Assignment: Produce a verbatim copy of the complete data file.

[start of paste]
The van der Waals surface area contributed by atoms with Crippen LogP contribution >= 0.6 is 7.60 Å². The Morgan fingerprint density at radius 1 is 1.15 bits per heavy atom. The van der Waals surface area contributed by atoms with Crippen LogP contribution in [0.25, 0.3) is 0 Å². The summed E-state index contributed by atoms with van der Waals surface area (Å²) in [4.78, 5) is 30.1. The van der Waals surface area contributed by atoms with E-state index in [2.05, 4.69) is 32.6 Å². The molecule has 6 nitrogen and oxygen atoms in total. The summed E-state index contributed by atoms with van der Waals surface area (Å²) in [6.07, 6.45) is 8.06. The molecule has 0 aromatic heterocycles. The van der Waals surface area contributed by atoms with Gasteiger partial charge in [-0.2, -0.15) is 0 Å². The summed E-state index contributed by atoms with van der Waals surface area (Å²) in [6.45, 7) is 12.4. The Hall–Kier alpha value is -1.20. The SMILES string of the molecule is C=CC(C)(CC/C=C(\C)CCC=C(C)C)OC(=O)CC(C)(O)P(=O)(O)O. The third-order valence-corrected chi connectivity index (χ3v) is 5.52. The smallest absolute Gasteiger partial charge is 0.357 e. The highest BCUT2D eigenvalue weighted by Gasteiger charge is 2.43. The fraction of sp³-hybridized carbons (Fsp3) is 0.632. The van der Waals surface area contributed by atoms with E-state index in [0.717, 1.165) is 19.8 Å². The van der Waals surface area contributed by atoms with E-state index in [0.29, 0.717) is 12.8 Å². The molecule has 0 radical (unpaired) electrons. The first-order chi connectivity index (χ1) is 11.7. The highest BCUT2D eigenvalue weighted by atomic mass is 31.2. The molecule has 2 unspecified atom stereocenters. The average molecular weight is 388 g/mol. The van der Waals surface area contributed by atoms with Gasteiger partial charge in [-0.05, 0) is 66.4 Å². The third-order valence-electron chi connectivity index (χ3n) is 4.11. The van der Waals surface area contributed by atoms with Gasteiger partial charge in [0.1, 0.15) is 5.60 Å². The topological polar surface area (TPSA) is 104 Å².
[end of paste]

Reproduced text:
The van der Waals surface area contributed by atoms with Crippen LogP contribution >= 0.6 is 7.60 Å². The Morgan fingerprint density at radius 1 is 1.15 bits per heavy atom. The van der Waals surface area contributed by atoms with Crippen LogP contribution in [0.25, 0.3) is 0 Å². The summed E-state index contributed by atoms with van der Waals surface area (Å²) in [4.78, 5) is 30.1. The van der Waals surface area contributed by atoms with E-state index in [2.05, 4.69) is 32.6 Å². The molecule has 6 nitrogen and oxygen atoms in total. The summed E-state index contributed by atoms with van der Waals surface area (Å²) in [6.07, 6.45) is 8.06. The molecule has 0 aromatic heterocycles. The van der Waals surface area contributed by atoms with Gasteiger partial charge in [-0.2, -0.15) is 0 Å². The summed E-state index contributed by atoms with van der Waals surface area (Å²) in [6.45, 7) is 12.4. The Hall–Kier alpha value is -1.20. The SMILES string of the molecule is C=CC(C)(CC/C=C(\C)CCC=C(C)C)OC(=O)CC(C)(O)P(=O)(O)O. The third-order valence-corrected chi connectivity index (χ3v) is 5.52. The smallest absolute Gasteiger partial charge is 0.357 e. The highest BCUT2D eigenvalue weighted by Gasteiger charge is 2.43. The fraction of sp³-hybridized carbons (Fsp3) is 0.632. The van der Waals surface area contributed by atoms with E-state index in [0.717, 1.165) is 19.8 Å². The van der Waals surface area contributed by atoms with E-state index in [0.29, 0.717) is 12.8 Å². The molecule has 0 radical (unpaired) electrons. The first-order chi connectivity index (χ1) is 11.7. The highest BCUT2D eigenvalue weighted by atomic mass is 31.2. The molecule has 2 unspecified atom stereocenters. The average molecular weight is 388 g/mol. The van der Waals surface area contributed by atoms with Gasteiger partial charge in [-0.05, 0) is 66.4 Å². The third-order valence-electron chi connectivity index (χ3n) is 4.11. The van der Waals surface area contributed by atoms with Gasteiger partial charge in [0.1, 0.15) is 5.60 Å². The topological polar surface area (TPSA) is 104 Å².